Are public lands corporate welfare for outdoor gear companies?

deadman_canyon_backpackerPERC’s Terry Anderson says “yes” in a recent Wall Street Journal article proposing a modest tax on camping and other outdoor equipment to pay for the significant maintenance backlog facing public lands. As more and more federally owned lands are taken out of productive use, these maintenance costs will have to be covered from some other revenue source. Why not recover them from the industry and consumers benefiting from the expenditures?

He explains:

[P]rofits from recreation are what drive the politics of federal land management. More wilderness for backpackers means that wealthy, healthy Gen Xers and millennials will buy more backpacks, tents, boots, mountain bikes and high-tech clothing for trekking into the backcountry. . . But the foundation of these profits is an enormous subsidy from the American taxpayer. Every year the federal government spends millions to support recreation, without earning much revenue from those campers, bikers and hikers. For every dollar that the U.S. Forest Service and Bureau of Land Management spent on recreation from 2009-13, they took in less than 30 cents, according to a 2015 study by the Property and Environment Research Center, where I work. In contrast, for every dollar Washington spent on managing mineral lands, it earned $19.76. In short, companies like Patagonia benefit from taxpayer subsidies for recreation.

Another ancillary benefit of tying spending on federal recreation lands to funding from the users of those recreation opportunities is that it will, in an albeit indirect and imperfect way, reveal the strength of people’s preferences for more federal lands devoted to “wilderness” recreation. (As Anderson points out, hikers and campers insist that the “wilderness” have nice trails, bathrooms, and other amenities, all of which are paid for by taxpayers.)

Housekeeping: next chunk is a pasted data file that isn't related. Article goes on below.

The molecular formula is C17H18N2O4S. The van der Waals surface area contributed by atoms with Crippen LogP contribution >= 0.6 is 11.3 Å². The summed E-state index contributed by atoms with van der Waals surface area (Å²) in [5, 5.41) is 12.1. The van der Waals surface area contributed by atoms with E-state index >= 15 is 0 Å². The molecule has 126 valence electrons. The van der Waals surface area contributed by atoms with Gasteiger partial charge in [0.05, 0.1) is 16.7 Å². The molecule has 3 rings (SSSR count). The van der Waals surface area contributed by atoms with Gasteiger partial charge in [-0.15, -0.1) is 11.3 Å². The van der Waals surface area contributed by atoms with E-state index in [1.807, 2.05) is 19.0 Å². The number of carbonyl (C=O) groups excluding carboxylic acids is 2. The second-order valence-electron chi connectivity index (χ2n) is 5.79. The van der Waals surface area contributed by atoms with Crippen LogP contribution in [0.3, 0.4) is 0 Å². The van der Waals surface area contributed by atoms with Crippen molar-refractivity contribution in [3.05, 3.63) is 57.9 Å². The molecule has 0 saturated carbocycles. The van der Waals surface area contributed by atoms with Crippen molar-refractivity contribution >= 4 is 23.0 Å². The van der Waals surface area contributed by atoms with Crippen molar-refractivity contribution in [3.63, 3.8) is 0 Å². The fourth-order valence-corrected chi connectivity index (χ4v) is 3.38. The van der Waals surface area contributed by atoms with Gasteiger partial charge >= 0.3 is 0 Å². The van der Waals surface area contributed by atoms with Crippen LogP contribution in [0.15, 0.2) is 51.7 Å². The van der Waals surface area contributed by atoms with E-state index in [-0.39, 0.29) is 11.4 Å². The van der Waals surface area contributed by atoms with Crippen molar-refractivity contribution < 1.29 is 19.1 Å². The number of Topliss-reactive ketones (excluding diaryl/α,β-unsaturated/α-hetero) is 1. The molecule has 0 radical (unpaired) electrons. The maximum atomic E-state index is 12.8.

At present, we do not know whether the massive subsidy given to recreationists and the corporations that service them is worth it. To make that determination, we need some objective indication of how highly valued a particular piece of additional recreation land would be. In the free market, this information is revealed through marginal prices.

But political decisions implicitly depend on information that is not easily revealed and which special interests have an incentive to conceal. If they inflate the perceived value of their preferred policy, they can receive greater government benefits paid for by someone else—a problem known as “rent seeking.” Anderson’s article indicates that this is precisely what happens with the massive subsidy given to outdoor companies through federal land use decisions.

Shifting some or all of the cost of these benefits to the people who enjoy them will better reveal how strong the preference for more public recreation lands is. If those of us who enjoy outdoor recreation value it highly enough, we should be willing to pay for it without the massive government subsidy. If we don’t, some of these lands and the government money used to maintain them should be put to other, higher-value uses.

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